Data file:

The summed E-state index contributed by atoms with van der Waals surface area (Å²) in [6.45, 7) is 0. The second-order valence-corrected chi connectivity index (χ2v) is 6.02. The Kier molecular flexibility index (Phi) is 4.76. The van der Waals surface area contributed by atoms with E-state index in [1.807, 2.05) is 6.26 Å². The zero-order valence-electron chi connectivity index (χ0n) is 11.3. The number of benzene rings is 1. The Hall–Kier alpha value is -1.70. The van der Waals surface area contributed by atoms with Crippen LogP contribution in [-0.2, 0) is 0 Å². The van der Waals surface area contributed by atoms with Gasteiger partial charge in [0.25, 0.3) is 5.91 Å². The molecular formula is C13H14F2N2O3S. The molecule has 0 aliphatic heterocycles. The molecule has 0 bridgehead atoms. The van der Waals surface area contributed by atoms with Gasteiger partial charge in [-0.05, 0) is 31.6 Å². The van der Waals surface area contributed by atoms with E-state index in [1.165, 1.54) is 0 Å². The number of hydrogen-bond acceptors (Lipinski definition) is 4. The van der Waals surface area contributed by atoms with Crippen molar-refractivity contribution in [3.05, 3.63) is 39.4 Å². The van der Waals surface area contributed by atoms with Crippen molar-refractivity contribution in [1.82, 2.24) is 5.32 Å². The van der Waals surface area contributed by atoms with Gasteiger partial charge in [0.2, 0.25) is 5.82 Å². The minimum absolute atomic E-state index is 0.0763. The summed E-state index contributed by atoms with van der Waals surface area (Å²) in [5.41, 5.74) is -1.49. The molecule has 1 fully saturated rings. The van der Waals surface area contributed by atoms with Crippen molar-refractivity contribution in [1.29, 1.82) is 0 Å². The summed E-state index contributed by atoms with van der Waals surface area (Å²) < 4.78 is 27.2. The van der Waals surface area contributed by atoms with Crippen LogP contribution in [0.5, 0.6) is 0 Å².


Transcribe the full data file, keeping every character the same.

The summed E-state index contributed by atoms with van der Waals surface area (Å²) in [6.45, 7) is 0. The second-order valence-corrected chi connectivity index (χ2v) is 6.02. The Kier molecular flexibility index (Phi) is 4.76. The van der Waals surface area contributed by atoms with E-state index in [1.807, 2.05) is 6.26 Å². The zero-order valence-electron chi connectivity index (χ0n) is 11.3. The number of benzene rings is 1. The Hall–Kier alpha value is -1.70. The van der Waals surface area contributed by atoms with Crippen LogP contribution in [-0.2, 0) is 0 Å². The van der Waals surface area contributed by atoms with Gasteiger partial charge in [0.25, 0.3) is 5.91 Å². The molecular formula is C13H14F2N2O3S. The molecule has 0 aliphatic heterocycles. The molecule has 0 bridgehead atoms. The van der Waals surface area contributed by atoms with Gasteiger partial charge in [-0.05, 0) is 31.6 Å². The van der Waals surface area contributed by atoms with E-state index in [1.165, 1.54) is 0 Å². The number of hydrogen-bond acceptors (Lipinski definition) is 4. The van der Waals surface area contributed by atoms with Crippen molar-refractivity contribution in [3.05, 3.63) is 39.4 Å². The van der Waals surface area contributed by atoms with Crippen molar-refractivity contribution in [1.82, 2.24) is 5.32 Å². The van der Waals surface area contributed by atoms with Gasteiger partial charge in [0.2, 0.25) is 5.82 Å². The minimum absolute atomic E-state index is 0.0763. The summed E-state index contributed by atoms with van der Waals surface area (Å²) in [5.41, 5.74) is -1.49. The molecule has 1 fully saturated rings. The van der Waals surface area contributed by atoms with Crippen molar-refractivity contribution in [1.29, 1.82) is 0 Å². The summed E-state index contributed by atoms with van der Waals surface area (Å²) < 4.78 is 27.2. The van der Waals surface area contributed by atoms with Crippen LogP contribution in [0.5, 0.6) is 0 Å².